French journalist looks to tell stories of 'real America'




Over the last six weeks, as people listened to what candidates had to say about varying issues, French journalist Thierry Dugeon listened to what Garden Citians had to say about the issues.

"The project was actually to do a portrait of what I call real America, far away from the coasts that we're used to reading about and hearing from ... during the presidential run," Dugeon said about what brought him to Garden City. "So (the project) was to settle down in a city like this, a mid-size city — not too small, and not too big either — and to see the way people live, hear what they have to say, what they are interested in, concerned about, and kind of take their pulse in the last weeks of the presidential run."

Dugeon, who attended the watch party at the Garden City GOP headquarters on election night, said that he came up with the idea to stray a bit from the norm, in terms of how Europeans typically cover American elections.

"Here, it's more local and individual stories, so that's actually what I was looking for because we already had people in New York and Washington. I knew they were going to cover the campaign in the classical way, which is good because we need that, but I also wanted to give individual stories, mainly," he said. "I find that if I compare to what European correspondents fill us with, usually from the East Coast, people have asked themselves way more down to earth questions than what people tell us from the coasts."

Dugeon said that the biggest difference he found between what people from Garden City are focused on compared to what those on the coasts are focused on, is the scope of that focus.

"When people talk about economics of America from here, in interviews, they would tend more to talk about their real life, to give you an example, to tell you how much they make, what kind of taxes they pay, how much they have left by the end of the month or end of the year. Whereas, usually when you read papers from the coast, particularly the East Coast, it's more like a macroeconomics analysis," he said.

Dugeon, who has been a journalist for 24 years, including time as an anchor at a French television station in Paris, used a famous American counterpart to describe himself.

"I was basically doing what these guys do," he said, referring to the correspondents on television who were covering the election. "Or what Anderson Cooper does on CNN."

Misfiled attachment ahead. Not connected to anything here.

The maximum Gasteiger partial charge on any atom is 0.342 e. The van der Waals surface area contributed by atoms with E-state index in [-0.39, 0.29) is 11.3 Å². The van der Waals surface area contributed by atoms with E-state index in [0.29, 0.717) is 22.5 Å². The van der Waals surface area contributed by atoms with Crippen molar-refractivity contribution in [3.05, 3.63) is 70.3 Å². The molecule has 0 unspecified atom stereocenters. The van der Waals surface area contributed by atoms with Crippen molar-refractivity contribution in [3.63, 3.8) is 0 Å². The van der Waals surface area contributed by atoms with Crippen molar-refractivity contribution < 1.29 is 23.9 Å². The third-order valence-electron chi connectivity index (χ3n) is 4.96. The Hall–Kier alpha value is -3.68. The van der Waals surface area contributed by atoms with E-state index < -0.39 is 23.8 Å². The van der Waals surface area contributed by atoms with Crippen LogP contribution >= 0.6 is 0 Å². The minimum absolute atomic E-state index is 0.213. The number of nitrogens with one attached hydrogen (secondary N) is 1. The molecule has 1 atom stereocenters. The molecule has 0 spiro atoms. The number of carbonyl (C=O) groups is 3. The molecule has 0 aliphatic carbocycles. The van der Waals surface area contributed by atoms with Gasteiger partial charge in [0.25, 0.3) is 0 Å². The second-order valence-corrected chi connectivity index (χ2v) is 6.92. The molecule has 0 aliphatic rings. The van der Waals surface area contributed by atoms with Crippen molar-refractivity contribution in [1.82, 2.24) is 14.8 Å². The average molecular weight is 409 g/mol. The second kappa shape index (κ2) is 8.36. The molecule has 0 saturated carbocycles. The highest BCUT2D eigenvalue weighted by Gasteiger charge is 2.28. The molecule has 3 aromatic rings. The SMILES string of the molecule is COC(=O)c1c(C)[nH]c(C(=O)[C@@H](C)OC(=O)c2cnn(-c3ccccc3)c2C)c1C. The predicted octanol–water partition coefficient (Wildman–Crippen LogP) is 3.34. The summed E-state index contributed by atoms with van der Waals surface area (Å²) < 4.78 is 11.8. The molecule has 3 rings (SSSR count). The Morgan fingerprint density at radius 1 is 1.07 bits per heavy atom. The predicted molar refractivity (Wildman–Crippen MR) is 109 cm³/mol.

He recently resigned from the anchor position and approached Le nouvel Observateur, which he described as being the equivalent of Time or Newsweek, about his idea to cover the U.S. election in middle America.

"I wanted the place to be as central as possible on the map, so it had to be Kansas. I wanted a place to be somewhere in the Bible Belt and the corn belt at the same time, and then I wanted the city to be that size of city. I didn't want a big city like Wichita. I didn't want too small a city like Holcomb, next door," he said, adding that he also had considered Dodge City, but felt that it was too heavily associated with the culture of western films.

He said that when he was considering Garden City, something about the name rang a bell with him, but he didn't realize what it was until after he had chosen it.

"After I decided to settle down in Garden City, I remembered that it was 'In Cold Blood' that I read about it. It basically had nothing to do with my reason being here, but that's the reason why I heard of at first, Garden City, a long time ago. Twenty-five years ago," he said.

Dugeon said that since his arrival in Garden City, he has fed Le nouvel Observateur, translated as The New Observer, at least one story or verbatim interview per day, as blogs that appear on the news magazine's website,

"The people around here, I've been feeding them with the link and they've been translating the stories with Google Translator of some kind. Translations are not that accurate, but it gives an idea of what it is basically," he said.

The subjects of his stories have included practically every aspect of life in Garden City.

"I did portraits, mostly trying to get the big picture through a small one, through individual stories. I did a couple of farmers around. I did a portrait of the high school, your brand new high school, under the angle of the whole security system that you have. I did an interview with the local contact for the NRA to talk about guns. I did a portrait of St. Catherine Hospital to talk about your health care system and the Obamacare and different ways to consider the health care issue. Many different things," he said.

While Dugeon didn't feel he had enough information to throw his support behind either presidential candidate, he did predict the victor.

"Obama is going to win. Not even a close call, but these guys think I'm wrong," he said on Tuesday night, laughing.

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